ECRAN’s video about “Clinical Research”- How does it stack up?
Posted on April 17, 2014 by Nathan Cantley
If you were asked, “What are the most important aspects to clinical trials to remember?” what would you convey to your audience? A project funded by the EU has tried to do just that in an educational video published late last year.
Who made this resource?
The ECRAN (European Commission on Research Awareness Needs) Project is a project funded by the European Community to help improve the knowledge of your typical European citizen about medical research and support participation in clinical trials .
How does it fit in with other resources?
ECRAN have developed a website of resources at www.ecranproject.eu that contains a whole host of documents and information. Alongside this, two fun(ish) games created by the same organisation tries to make some of the science behind drug efficacy and testing treatments more accessible to young people and the general public.
For a website trying to make the importance of clinical trials and key facts about their process, the ECRAN website stacks up ok but with the depth of information outlined directly on the webpages is somewhat lacking and their catalogue of resources confusing and incomplete when you try to access it.
What information does it try and convey?
One of the best resources they have produced is a video explaining what clinical trials are and some of their major pitfalls when done incorrectly. This video is split into different parts using James Lind’s discovery of citrus fruit (and indirectly Vitamin C) as a cure for scurvy acting as the backdrop to an explanation of how to do clinical trials well through 6 main points:
Having your clinical trial protocol approved by an independent ethics committee
Making sure your patients are split into both treatment and control groups that can be either gold standard or placebo ensuring patients are allocated randomly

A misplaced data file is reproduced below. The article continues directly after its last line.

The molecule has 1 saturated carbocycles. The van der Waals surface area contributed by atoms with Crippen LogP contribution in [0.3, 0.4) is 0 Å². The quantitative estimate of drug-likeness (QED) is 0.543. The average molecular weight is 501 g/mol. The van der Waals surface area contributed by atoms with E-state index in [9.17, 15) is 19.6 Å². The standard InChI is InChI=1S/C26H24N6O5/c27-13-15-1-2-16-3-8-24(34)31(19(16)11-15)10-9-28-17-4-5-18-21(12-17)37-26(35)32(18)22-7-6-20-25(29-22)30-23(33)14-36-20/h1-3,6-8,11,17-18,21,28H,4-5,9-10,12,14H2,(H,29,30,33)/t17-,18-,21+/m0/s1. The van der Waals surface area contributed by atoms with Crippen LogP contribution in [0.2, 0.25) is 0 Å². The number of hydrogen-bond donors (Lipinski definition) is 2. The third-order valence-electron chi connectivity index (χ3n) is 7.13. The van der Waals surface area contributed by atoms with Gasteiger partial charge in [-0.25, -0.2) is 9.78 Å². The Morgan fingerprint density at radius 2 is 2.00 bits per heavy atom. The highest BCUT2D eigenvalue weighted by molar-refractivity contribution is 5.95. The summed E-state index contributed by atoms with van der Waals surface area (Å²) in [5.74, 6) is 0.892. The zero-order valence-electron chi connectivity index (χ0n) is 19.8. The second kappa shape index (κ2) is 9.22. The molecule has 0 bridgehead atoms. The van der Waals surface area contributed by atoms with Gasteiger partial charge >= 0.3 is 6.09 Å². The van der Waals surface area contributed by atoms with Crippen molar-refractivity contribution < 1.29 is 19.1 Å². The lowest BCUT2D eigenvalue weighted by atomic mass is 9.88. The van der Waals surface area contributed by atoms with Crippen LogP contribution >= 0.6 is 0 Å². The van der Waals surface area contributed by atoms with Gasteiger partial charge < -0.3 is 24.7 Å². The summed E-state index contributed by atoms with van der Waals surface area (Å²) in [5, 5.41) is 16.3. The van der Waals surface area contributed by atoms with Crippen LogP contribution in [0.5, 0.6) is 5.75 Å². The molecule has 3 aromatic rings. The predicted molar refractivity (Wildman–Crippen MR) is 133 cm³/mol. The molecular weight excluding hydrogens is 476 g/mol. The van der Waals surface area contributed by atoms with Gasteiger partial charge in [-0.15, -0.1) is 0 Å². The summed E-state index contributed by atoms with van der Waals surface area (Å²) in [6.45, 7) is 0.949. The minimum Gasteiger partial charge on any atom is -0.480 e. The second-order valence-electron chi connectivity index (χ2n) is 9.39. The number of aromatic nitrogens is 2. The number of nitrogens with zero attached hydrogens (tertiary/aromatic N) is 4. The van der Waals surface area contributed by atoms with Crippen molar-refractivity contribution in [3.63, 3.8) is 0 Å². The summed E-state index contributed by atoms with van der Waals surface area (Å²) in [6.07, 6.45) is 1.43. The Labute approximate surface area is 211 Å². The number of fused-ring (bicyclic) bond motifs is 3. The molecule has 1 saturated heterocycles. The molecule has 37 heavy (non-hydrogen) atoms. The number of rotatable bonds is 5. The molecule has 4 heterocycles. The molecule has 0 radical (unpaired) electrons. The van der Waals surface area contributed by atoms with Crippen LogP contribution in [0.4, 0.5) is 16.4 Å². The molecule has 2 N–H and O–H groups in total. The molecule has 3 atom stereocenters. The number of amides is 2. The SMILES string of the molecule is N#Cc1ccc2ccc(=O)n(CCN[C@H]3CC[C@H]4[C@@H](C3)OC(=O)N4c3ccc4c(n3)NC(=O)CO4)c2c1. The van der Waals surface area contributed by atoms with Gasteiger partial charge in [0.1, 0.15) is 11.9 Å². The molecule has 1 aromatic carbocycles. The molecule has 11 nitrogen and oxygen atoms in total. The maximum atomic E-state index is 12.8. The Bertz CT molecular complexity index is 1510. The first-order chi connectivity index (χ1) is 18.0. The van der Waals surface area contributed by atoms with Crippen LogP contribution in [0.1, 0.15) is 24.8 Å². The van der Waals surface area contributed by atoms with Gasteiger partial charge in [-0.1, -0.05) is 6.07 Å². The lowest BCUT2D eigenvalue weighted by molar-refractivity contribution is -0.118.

Patients and doctors should be blinded to help reduce the existence of biases in the responses
Results should be analysed by independent and unbiased analysts
Clinical trials should be replicated in other independent trials
Benefits and risks should be evaluated in trials to ensure that trials improve patients lives instead of just being better than another drug
The video also explores other key aspects to clinical trials that should be met to avoid pitfalls in results including
Making sure your sample is representative of different age populations and ethnicities
Making sure that when there is a treatment already in existence that trials go against that and not just reverting to trials against placebo
What could it do better?
Whilst this is all well and good there are a few criticisms I would have of the resource before you all go and start sharing it:
- The video doesn’t flow well from section to section as an education resource or even flag up what it is trying to convey from the very start. Just having a proper title at the beginning would have been nice. A petty point but worth noting.
- The story at the beginning would have had much more of an impact if they had stated James Lind’s discovery of sources of Vitamin C for scurvy was actually one of the first times someone had tried to do a clinical trial and comparing it to what happened before with medicine and clinical decisions